...depending on what personality traits Xena rules, the additional planet could add a fiery or sedate element, for instance, to your forecast.

A big factor in determining a planet's disposition is what was happening in the world when it was discovered. "Uranus was found around the time of the American and French revolutions, and it symbolizes freedom and individuality," says Bill Meridian, Wall Street's resident astrologer, who uses the charts to predict stock and financial trends. Similarly, Pluto's discovery in 1930 coincided with the rise of fascism in Europe, and Pluto is associated with transformation, extreme power and corruption.

So Xena could represent a shifting interpretation of gender roles, [Michael Lutin, horoscope writer for Vanity Fair] says. "It could represent changes in human reproduction, such as what's going on in stem cell research and cloning."

A planet's name also plays into its qualities (think: Venus and Mars). The International Astronomical Union, based in Paris, will determine the title of the new discovery. It likely won't be Xena, although it's hard to imagine a more fitting name for a being that challenges gender roles.

And now that Charon and Ceres are on the verge of being let in as well, there's no telling what kind of chaos there’s going to be in the astrology industry.

Furthermore, there was also no word from the conferees in gay Paree on how commercial entities with the name "planet" in their title will be affected. But I imagine the effects will be far-reaching. Right here in Houston, for example, we have Planet Ford, Planet Fish, Planet Planet, and a host of other businesses that define themselves as planets. I’m sure it’s the same in your city as well. On TV and online, there are Animal Planet, Executive Planet, Planet Porn, etc., all of which may very well have to change their names or at least issue legal disclaimers.

But it’s the effect on astrology that is really keeping me up at night, and since I don’t drink I can’t even take comfort in French wine. Fortunately there is good news: the three new planets, as well as the dozens more that might be out there waiting to be discovered and decreed planets, won’t affect Vedic astrology, which is ever so much more sophisticated than the product we’re used to here in the West. Now, before you start hollering about yet another profession that is being outsourced to India, hear me out. The truth is, Vedic astrology has always been more accurate than the Western method, at least according to Vedic astrologers and the hustledorks who have embraced Vedic astrology, and their word is good enough for me.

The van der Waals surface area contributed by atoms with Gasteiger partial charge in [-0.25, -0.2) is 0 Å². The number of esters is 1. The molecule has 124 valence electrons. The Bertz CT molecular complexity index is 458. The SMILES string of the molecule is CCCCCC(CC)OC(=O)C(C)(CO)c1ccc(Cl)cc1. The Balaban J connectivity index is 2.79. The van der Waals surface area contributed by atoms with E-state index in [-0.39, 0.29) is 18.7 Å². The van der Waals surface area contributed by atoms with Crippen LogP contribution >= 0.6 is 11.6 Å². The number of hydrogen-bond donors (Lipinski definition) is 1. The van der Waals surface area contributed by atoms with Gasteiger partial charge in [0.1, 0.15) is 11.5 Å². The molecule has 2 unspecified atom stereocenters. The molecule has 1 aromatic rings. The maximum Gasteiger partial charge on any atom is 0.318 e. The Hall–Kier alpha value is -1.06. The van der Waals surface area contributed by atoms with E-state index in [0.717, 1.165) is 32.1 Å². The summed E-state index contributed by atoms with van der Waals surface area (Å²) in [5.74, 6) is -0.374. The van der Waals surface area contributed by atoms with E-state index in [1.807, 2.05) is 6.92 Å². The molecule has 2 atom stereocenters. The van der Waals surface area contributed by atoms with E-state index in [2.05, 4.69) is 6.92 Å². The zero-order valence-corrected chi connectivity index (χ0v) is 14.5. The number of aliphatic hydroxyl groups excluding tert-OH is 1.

Apparently the new planets are NBD because Vedic astrology has always ignored planets further away from the sun than Saturn. This means that Uranus, Neptune and Pluto aren't counted in traditional Vedic astrology. Naturally this shook me up when I first learned of it, since, as an Aquarius, I am supposed to be ruled by Uranus.* Talk about a serious identity crisis. But after a while I got used to the idea.

As it happens, though, one of the proposed new planets, Ceres, lies between Mars and Jupiter. However, the scuttlebutt is that Ceres is unlikely to be taken into consideration by most Vedic astrologers – except, of course, for those who believe that the new planets were destined to be discovered and therefore must be used. Or, as one astrologer explains, "If these new discoveries are included in the solar system, I will accommodate them."

In any case, it is clear to me that Vedic astrology is superior in many ways to all other astrology methods. That is why I am prepared to make you an amazing offer. Now, for a limited time only, you can upgrade from classic Western sun-sign astrology to Vedic astrology without affecting your personality traits or changing your birthday! All you need to do is send me many US dollars now, if not sooner. I urge you to take advantage of this offer while the taking is good. You’ll be showing those smug scientists that nothing they do, say or write can affect the greater purpose that astrology, at least of the Vedic variety, explains so much better than their reductionist little disciplines. And in the process, you will be buying many lobster dinners for yours truly.

I’ll save the lips for you.

* Notice I am not making any jokes based on the mispronunciation of "Uranus." IMO, Jerry Seinfeld would have been wise to exercise the same kind of discretion with "Doris."